One of medicine's oldest dreams has just taken a big step closer to reality. Three people whose spinal cord injuries left them largely paralyzed below the waist for at least four years used an electrical pulse generator implanted in their spine and crutches or frames to walk again.
Ever since scientists established that instructions from our brains to our limbs are transmitted as electrical signals through the spinal cord, people have wondered whether we could bypass the damage caused in accidents. Putting the idea into practice has been much harder, but several labs have been able to get rats with severed spinal cords walking again.
Now Lausanne University Hospital has announced a similar achievement in humans. Dr Jocelyne Bloch inserted implants into three patients to activate leg muscles. "All the patients could walk using body weight support within one week. I knew immediately that we were on the right path,” Bloch said in a statement.
The work is not just a matter of providing a path that carries the electrical signals from the brain to the legs. “The targeted stimulation must be as precise as a Swiss watch,” Bloch said.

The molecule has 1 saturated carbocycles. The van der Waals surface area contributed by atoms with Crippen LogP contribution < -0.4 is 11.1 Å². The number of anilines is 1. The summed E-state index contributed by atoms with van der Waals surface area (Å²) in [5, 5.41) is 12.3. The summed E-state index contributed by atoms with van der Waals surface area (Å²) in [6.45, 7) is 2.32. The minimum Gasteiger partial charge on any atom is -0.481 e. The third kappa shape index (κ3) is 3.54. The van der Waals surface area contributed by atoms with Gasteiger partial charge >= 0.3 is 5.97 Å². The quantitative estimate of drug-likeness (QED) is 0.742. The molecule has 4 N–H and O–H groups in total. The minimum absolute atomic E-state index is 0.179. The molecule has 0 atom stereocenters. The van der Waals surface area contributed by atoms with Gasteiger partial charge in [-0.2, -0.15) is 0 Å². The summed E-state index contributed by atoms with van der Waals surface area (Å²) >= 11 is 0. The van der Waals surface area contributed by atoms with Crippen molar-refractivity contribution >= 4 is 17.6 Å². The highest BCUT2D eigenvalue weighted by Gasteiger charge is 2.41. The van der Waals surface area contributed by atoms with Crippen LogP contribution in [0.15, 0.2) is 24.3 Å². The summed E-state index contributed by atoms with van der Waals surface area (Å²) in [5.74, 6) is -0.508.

Bloch and colleagues mapped the parts of the spinal cord responsible for each movement that combines to allow us to walk, and established the sequence of electrical pulses that would make these occur. They then used messages coming from the brain down the undamaged part of the spinal cord to trigger the necessary signals below the injury.
The triggering of neglected nerves encourages the building of connections to replace those that were lost.
There have been previous announcements of outwardly similar achievements, but this work has a crucial difference from its predecessors. Participants in other trails who started walking through the use of electrical stimulation slipped backwards once intensive therapy stopped. Two of the three participants in the Lausanne trial, however, held onto the gains they had made when left to continue alone.
Trials by other researchers, two of which were published in September this year, also usually required longer periods of concerted training to achieve their benefits. For people with spinal injuries and limited access to rehabilitation facilities, these difference will matter.
So far none of the participants are walking more than a few meters unaided, and all three had residual movement prior to the operation. One had previously been able to shuffle, while another could move one leg but not the other. All three showed major improvements afterward, but the greatest test of the technology will be whether it will benefit those with no current leg movement.